For more on Loki, you can check out their myspace at:  http://www.myspace.com/loukotamusic
And their twitter at:  http://twitter.com/LokiBA42

The album is available on Amazon at:  http://www.amazon.com/gp/product/B003X6DMGM/ref=dm_sp_alb
Mad Scientist Power Pop with a Flamenco Twist Mad Scientist Power Pop with a Flamenco Twist

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Rob Roznik ()
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Wiki


Describing his music as mix of “heartbreak, humor and hangover” Loki, a shaggy wisecracker from West Chester Pennsylvania, mixes indie rock with symphonic pop. The essence of the Jimi Hendrix, the Goo Goo Dolls, Dave Matthews Band and the Kings of Leon fuels Loki’s warm acoustic stylings.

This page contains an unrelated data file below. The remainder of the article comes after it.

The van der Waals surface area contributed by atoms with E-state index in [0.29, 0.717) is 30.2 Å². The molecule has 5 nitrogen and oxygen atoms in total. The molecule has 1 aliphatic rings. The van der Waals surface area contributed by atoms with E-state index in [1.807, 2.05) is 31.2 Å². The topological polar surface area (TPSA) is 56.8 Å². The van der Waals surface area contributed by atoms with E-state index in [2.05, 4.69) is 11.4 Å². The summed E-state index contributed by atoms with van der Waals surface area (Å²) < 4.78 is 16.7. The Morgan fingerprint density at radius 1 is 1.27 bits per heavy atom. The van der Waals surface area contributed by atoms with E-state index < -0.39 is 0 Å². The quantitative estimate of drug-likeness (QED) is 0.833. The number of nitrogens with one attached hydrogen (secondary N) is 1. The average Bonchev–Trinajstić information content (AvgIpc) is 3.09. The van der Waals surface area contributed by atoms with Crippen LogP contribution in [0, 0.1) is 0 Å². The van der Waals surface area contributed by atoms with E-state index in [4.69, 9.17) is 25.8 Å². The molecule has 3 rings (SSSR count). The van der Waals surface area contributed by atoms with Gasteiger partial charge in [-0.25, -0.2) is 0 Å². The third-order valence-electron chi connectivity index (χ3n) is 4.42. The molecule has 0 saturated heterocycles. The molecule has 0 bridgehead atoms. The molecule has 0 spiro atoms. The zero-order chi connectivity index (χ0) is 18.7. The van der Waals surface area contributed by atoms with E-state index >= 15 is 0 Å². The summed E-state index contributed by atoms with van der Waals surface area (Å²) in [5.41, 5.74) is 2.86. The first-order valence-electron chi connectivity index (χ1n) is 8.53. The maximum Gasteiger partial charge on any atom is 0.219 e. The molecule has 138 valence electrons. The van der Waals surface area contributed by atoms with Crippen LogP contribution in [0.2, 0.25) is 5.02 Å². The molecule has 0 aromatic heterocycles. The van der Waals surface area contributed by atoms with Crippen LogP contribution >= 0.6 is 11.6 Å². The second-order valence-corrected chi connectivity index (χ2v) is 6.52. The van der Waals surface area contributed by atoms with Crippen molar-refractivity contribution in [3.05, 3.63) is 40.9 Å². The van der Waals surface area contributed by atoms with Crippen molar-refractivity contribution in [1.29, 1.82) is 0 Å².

The son of an opera singer, Loki studied classical guitar at West Chester University where went to work blending finger-style techniques that have been in development for centuries with modern-day rock and roll – much of his time spent in a moldy house developing classical etudes based on rock themes. Loki further honed his craft with the West Chester Guitar Ensemble and the Philadelphia Guitar Society before joining the coffee-house-circuit playing bands including West Chester’s Bloodsong and Untrained Eye. As a solo artist, appearances at the Gryphon and Fennario’s and a long running relationship with Milkboy provided Loki with early critical live exposure. With bright and energetic shows Loki creates a lively atmosphere as he jams out well-crafted songs and undated lyrics.

As a songwriter, Loki delivers honest and intelligent lyrics referencing a variety of subjects ranging from science to fantasy. Pieces thread together with wit, irony and raw emotion, wedding heartland pop craftsmanship with heart-on-your sleeve emotionality. Some of his most popular songs include “Don’t Fall Apart” and “Livin’ in a Bubble” from ...